Workspace Bootstrapping With Boots

Posted on Oct 15, 2022

I tend to try out a bunch of different languages and platforms quite often, and I usually don’t want to go through the trouble of installing these for small experiments. Ideally I’d like to have a simple way to provision a ready to use dev-environment pre-configured to handle the code I need to look at.

Remote development’s the fad these days

I’ve looked at services like Coder and GitPod that do this, but they’re either overkill, require a hosted repository, or didn’t give me the editing experience I hoped for. I have tried VS Code’s devcontainers in the past and they’re pretty good, but I have an OSS distribution now and can’t use their Remote Extensions anymore. So I decided to build something myself.

Need cleanly separated toolchain installations? Well that’s something Docker does really well. If I want to try Rust, I’d simply pull an image, start a container with my code mounted and play with it.

cd my-code
docker run -v $(pwd):/my-code --rm -it rust:latest

Simple and effective. But what about my editor? Giving up VS Code made me fall back in love with Neovim. I’ve sunk too many hours into getting my init.vim just right, and I don’t intend to part ways with it anytime soon. I need to be able to use it inside the container. I wasn’t able to get a client/server thing running for Neovim, so I settled for a simpler solution, just chuck it into the image as well. I created a bunch of Dockerfiles extending standard images, copied over my Neovim config (along with all LSP configuration I might need) and started hosting them over on GitHub Packages.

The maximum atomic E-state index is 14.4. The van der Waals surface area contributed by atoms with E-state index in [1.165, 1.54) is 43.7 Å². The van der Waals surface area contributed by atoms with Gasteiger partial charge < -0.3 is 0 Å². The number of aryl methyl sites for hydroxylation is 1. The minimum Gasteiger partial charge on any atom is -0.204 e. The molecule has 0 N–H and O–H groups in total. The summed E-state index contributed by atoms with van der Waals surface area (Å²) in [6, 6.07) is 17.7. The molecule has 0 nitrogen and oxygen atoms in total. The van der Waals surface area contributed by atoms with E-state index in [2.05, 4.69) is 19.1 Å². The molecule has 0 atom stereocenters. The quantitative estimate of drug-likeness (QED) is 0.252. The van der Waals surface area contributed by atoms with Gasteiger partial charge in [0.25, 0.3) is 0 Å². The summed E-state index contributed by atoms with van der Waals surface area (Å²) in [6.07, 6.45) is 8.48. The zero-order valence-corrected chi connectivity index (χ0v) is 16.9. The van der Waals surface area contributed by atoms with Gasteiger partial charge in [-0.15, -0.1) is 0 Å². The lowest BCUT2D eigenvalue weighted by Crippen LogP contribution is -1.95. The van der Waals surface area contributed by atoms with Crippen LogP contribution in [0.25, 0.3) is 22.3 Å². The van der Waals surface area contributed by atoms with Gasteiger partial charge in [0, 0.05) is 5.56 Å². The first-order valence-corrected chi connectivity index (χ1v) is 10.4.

How do I connect a new terminal? With the container running I can do this to get a new shell into it.

docker container exec -it <container-id> /bin/sh

Now I get an editor for my workspace and a way to attach any number of terminals to it. Moreover, I can start keeping all my other dotfiles in these images as well, so ZSH, prompt etc. are all exactly how I like them.

Wrapping it all up

Okay so far so good, it’s everything I needed. But it’s ugly. I don’t want to write commands a billion characters long. I’m also not a fan of having to specify the image every time. So I wrapped it all up in a good ol’ bash script, boots.

All CLI arguments to boots (like the image name) can also be statically defined in a configuration file called .bootsrc in the directory where it’s called

cd my-code
boots start # if I have a .bootsrc
boots start rust:latest # if I need to specify a container

To connect a new terminal to the container I’ll do

boots connect <container-id>

There, much better. I can stop configuring and start experimenting again :D

Check out boots here!